Because same-sex couples are denied the right to marry, same-sex couples and their families are denied access to the more than 1,138 federal rights, protections and responsibilities automatically granted to married heterosexual couples. Among those are:
The right to make decisions on a partner's behalf in a medical emergency. Specifically, the states generally provide that spouses automatically assume this right in an emergency. If an individual is unmarried, the legal "next of kin" automatically assumes this right. This means, for example, that a gay man with a life partner of many years may be forced to accept the financial and medical decisions of a sibling or parent with whom he may have a distant or even hostile relationship.
The right to take up to 12 weeks of leave from work to care for a seriously ill partner or parent of a partner. The Family and Medical Leave Act of 1993 permits individuals to take such leave to care for ill spouses, children and parents but not a partner or a partner's parents.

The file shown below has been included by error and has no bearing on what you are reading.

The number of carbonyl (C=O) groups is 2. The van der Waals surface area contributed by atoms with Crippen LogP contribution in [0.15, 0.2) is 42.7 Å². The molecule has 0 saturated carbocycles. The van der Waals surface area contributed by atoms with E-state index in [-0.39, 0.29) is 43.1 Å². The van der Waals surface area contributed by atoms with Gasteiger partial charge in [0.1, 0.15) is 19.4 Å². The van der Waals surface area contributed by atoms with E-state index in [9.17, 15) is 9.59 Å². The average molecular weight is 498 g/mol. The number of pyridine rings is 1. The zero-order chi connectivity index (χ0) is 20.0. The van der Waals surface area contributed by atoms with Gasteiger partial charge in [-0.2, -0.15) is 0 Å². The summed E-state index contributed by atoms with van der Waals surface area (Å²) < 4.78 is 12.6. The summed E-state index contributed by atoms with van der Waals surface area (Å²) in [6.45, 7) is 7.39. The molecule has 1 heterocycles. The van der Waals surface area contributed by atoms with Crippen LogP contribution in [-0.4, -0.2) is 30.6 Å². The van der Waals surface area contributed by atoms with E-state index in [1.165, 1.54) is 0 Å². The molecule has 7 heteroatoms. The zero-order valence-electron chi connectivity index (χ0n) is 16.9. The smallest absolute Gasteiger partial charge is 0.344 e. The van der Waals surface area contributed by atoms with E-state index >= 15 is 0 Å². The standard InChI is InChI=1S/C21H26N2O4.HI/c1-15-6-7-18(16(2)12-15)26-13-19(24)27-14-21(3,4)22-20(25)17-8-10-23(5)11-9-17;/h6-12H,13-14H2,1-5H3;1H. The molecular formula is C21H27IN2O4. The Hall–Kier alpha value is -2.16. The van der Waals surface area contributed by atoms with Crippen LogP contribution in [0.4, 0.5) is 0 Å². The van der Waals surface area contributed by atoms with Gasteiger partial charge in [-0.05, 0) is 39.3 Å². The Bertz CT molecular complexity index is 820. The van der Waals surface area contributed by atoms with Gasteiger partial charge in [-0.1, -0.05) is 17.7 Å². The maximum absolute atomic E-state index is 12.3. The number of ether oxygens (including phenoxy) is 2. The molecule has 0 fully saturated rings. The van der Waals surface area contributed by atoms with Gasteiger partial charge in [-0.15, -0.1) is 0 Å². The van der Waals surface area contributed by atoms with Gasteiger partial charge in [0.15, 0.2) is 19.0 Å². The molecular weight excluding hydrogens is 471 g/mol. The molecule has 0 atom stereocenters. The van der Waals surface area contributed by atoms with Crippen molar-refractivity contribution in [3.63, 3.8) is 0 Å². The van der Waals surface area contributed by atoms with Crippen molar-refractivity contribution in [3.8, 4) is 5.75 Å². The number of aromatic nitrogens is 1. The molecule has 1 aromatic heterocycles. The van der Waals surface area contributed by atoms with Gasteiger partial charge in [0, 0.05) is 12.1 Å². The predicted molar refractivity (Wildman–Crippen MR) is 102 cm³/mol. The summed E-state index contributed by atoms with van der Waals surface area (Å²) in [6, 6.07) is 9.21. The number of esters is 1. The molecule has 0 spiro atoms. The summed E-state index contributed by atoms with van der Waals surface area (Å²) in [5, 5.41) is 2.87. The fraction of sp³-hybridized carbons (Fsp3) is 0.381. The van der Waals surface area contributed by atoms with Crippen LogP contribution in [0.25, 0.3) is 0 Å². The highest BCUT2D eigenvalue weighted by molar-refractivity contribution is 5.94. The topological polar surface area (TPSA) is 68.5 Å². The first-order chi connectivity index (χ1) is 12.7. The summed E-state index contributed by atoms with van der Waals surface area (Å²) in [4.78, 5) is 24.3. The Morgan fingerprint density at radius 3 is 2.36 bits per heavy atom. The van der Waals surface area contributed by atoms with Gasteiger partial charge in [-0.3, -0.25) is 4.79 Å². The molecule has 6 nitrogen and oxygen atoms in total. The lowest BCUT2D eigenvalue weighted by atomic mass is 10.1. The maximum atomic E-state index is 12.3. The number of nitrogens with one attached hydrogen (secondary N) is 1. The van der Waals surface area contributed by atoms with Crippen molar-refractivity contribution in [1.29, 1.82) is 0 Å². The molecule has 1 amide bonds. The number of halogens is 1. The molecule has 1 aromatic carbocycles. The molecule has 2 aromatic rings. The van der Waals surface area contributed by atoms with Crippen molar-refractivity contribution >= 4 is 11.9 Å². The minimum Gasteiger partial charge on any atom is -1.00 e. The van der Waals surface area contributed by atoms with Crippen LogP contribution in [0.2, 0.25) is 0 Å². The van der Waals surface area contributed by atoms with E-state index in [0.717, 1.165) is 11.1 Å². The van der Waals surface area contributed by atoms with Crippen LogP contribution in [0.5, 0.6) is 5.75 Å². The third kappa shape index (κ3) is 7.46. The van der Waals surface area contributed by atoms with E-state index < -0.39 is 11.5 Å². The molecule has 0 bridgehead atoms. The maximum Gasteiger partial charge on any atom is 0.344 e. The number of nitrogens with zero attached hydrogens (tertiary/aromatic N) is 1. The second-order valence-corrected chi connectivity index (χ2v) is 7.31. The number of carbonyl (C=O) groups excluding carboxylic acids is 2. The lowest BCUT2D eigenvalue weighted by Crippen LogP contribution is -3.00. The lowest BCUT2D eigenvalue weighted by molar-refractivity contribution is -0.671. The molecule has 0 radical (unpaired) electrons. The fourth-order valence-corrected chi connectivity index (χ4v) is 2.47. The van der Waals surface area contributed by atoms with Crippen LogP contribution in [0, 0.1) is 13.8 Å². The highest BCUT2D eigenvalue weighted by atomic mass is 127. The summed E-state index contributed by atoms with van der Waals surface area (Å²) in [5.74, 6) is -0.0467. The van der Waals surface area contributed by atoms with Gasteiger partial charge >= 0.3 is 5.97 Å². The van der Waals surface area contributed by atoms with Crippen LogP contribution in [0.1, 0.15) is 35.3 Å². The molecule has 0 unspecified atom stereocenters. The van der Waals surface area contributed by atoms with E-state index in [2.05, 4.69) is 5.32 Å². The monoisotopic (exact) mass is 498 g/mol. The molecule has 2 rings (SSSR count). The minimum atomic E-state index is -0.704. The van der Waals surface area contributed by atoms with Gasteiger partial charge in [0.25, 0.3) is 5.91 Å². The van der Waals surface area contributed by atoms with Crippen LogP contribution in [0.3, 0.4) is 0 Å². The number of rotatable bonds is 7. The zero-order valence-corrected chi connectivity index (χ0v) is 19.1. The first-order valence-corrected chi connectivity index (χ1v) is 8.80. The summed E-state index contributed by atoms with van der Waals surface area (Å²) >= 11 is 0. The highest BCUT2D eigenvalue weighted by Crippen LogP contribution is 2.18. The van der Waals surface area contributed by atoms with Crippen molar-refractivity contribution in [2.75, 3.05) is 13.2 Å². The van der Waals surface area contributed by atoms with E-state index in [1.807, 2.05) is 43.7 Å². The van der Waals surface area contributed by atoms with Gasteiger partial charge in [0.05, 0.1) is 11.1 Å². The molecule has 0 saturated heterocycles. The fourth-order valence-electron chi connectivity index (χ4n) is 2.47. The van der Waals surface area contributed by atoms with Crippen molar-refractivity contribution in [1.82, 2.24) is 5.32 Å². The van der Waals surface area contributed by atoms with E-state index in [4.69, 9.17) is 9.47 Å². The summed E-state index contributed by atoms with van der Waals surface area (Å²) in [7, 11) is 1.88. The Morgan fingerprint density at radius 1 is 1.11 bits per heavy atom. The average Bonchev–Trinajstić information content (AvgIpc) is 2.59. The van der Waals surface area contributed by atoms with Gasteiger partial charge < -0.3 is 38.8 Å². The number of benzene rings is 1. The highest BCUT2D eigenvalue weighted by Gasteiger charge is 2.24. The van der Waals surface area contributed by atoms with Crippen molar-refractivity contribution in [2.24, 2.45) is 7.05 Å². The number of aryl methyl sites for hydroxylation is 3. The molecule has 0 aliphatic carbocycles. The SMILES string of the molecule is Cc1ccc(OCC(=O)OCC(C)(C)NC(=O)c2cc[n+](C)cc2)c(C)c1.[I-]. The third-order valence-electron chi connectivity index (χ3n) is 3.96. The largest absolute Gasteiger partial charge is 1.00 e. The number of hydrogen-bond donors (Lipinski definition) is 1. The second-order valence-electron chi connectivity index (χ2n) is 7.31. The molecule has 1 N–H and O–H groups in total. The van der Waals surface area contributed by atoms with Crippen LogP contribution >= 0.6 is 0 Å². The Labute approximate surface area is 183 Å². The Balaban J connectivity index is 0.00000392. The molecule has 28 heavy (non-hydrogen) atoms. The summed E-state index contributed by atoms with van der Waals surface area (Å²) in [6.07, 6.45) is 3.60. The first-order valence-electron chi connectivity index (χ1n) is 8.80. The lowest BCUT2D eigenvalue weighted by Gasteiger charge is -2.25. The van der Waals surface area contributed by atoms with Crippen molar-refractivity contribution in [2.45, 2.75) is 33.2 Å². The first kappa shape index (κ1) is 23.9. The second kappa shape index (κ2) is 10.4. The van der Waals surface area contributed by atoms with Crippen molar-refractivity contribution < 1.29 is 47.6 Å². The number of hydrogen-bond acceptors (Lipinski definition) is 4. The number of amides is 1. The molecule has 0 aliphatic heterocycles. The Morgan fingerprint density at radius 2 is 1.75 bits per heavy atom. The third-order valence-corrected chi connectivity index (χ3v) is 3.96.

The right to petition for same-sex partners to immigrate.
The right to assume parenting rights and responsibilities when children are brought into a family through birth, adoption, surrogacy or other means. For example, in most states, there is no law providing a noncustodial, nonbiological or nonadoptive parent's right to visit a child - or responsibility to provide financial support for that child - in the event of a breakup.
The right to share equitably all jointly held property and debt in the event of a breakup, since there are no laws that cover the dissolution of domestic partnerships.
Family-related Social security benefits, income and estate tax benefits, disability benefits, family-related military and veterans benefits and other important benefits.
The right to inherit property from a partner in the absence of a will.
The right to purchase continued health coverage for a domestic partner after the loss of a job.
Such inequities impose added costs on these families, such as increased health insurance premiums, higher tax burdens and the absence of pension benefits or Social Security benefits in the event of a partner's death.
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